How to Apply to Film School
Like American students, international students will be busy preparing the many documents, school transcripts, essays, and test scores needed to get into a U.S. film school. Begin preparing at least a year in advance, as deadlines approach rapidly. Remember, international students may need additional documents that American students do not, such as a student visa or English proficiency test scores.
If you're an international student interested in applying to film schools in the U.S., there's a lot you need to know and research. Applying for college is a big deal and a daunting task. Students need good grades both during their high school and secondary studies and on standardized tests. They also need to be well rounded, involved in community service, clubs and sports. To get into a good college, you have to be the total package, and applying to film school is no exception. So how do you start applying to film schools in the U.S.?
First, do a lot of research. The U.S. is a big country with many different geographical regions, climates and cultures and hundreds of colleges and universities. Since you've chosen to study film, the primary areas you want to research for schools are Florida, southern California and New York City. Florida offers schools with well-developed film programs such as Full Sail University, Florida State University's Film School, and University of Central Florida's Film Program. Or, take a look at film schools in California like the University of Southern California, California State University of California, Loyola Marymount University, and the University of California Los Angeles. In New York City, you may want to research New York University, Colombia University, Syracuse University and Ithaca Film School. If you choose not to go to California or New York, try some other artistic schools like Savannah School of Art & Design (SCAD). Anywhere with a good film program will give you a great learning experience; however, Florida, Southern California and New York City have the benefit of major film studios and professionals working in the surrounding region, along with professors who are actively participating in the industry. When looking at film schools in the U.S., take into consideration the student-to-professor ratio and class size, as well as student body size. Living costs of the area and the dormitory situation should also be concerns you have. Transportation is another issue to consider. Is it a city with public transportation? Will you need a car? Does the university or college provide buses?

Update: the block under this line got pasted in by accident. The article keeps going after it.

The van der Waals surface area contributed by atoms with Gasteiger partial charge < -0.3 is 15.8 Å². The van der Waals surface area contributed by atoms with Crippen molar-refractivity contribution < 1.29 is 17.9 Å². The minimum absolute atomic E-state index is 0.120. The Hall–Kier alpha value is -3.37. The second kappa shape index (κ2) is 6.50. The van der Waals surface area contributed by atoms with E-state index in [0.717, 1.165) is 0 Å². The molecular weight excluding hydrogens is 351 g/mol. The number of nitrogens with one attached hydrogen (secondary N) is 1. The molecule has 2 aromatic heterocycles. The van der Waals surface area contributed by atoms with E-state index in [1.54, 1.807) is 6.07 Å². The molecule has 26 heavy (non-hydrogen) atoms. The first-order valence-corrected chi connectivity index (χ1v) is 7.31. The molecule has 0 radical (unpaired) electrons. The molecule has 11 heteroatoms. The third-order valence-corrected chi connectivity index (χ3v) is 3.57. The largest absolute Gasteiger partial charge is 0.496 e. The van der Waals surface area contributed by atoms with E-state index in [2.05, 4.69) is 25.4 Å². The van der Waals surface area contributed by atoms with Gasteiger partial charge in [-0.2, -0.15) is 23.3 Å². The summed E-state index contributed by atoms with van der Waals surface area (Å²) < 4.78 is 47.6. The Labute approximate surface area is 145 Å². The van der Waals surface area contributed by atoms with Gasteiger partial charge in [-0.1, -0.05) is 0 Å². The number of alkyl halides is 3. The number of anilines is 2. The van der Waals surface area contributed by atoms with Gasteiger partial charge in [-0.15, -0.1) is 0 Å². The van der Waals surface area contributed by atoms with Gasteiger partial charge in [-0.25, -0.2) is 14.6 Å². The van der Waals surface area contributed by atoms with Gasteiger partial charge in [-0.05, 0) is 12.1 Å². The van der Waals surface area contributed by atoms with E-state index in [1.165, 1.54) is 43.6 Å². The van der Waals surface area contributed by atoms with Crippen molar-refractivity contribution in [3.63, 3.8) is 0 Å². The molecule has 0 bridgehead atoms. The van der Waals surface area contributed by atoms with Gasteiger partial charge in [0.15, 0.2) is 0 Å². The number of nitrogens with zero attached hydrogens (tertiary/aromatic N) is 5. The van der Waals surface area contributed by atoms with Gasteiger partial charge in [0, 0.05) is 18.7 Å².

After researching what kind of film school in the U.S. you would like to attend, take a look at their admission process. The admission process is very lengthy. There are many important deadlines you have to meet. These deadlines can occur within a year before you plan to attend the college. Early deadlines can sometimes occur, which aren't mandatory, but offer you a better chance at being accepted since fewer students apply early. Look for these deadlines to ensure yourself a better likelihood of being accepted.
Many college and university applications require a lot of paperwork you have to fill out, which sometimes have to be notarized, and transcripts sometimes have to be submitted. Allow time for these documents to be gathered and mailed.
Along with the paperwork, college essays are required. They are much like a job interview, asking questions like what can you do for the college and what was a time you showed leadership. These essays must be error free, well written and creative.
In addition to applying for the college or university, you also have to apply for the film school within the college or university. This requires more paperwork and more essays. For example, in order to get into the University of Southern California's School of Cinema Arts in the Film and Television Program, you must supply the university with a Cinematic Arts Personal Statement, a writing sample, a visual sample such as a video or photo, a portfolio list, three letters of recommendation, high school transcripts and TOEFL test scores. This is all in addition to the university's regular application.
When applying to film schools in the U.S., make sure to do your research to ensure you go to a university or college you will like, with the film program you're looking for. Look out for deadlines and start gathering the required materials for your chosen school a year before you want to attend. The requirements can be found on school websites or by calling an admissions counselor – they're typically happy to answer any questions for you.